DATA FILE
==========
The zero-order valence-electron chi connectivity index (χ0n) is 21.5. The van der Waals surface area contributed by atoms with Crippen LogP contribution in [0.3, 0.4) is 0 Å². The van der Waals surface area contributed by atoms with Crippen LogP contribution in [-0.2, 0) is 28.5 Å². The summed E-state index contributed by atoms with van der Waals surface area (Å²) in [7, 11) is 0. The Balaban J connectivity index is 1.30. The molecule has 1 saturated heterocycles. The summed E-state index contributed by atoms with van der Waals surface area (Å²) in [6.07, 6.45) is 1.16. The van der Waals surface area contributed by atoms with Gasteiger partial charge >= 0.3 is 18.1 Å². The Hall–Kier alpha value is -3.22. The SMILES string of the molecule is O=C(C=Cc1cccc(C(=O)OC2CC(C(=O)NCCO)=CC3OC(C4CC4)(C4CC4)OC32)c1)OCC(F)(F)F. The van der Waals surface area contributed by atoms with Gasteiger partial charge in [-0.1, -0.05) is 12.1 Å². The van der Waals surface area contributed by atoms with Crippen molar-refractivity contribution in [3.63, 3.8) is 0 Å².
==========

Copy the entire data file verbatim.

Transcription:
The zero-order valence-electron chi connectivity index (χ0n) is 21.5. The van der Waals surface area contributed by atoms with Crippen LogP contribution in [0.3, 0.4) is 0 Å². The van der Waals surface area contributed by atoms with Crippen LogP contribution in [-0.2, 0) is 28.5 Å². The summed E-state index contributed by atoms with van der Waals surface area (Å²) in [7, 11) is 0. The Balaban J connectivity index is 1.30. The molecule has 1 saturated heterocycles. The summed E-state index contributed by atoms with van der Waals surface area (Å²) in [6.07, 6.45) is 1.16. The van der Waals surface area contributed by atoms with Gasteiger partial charge >= 0.3 is 18.1 Å². The Hall–Kier alpha value is -3.22. The SMILES string of the molecule is O=C(C=Cc1cccc(C(=O)OC2CC(C(=O)NCCO)=CC3OC(C4CC4)(C4CC4)OC32)c1)OCC(F)(F)F. The van der Waals surface area contributed by atoms with Gasteiger partial charge in [-0.1, -0.05) is 12.1 Å². The van der Waals surface area contributed by atoms with Crippen molar-refractivity contribution in [3.63, 3.8) is 0 Å².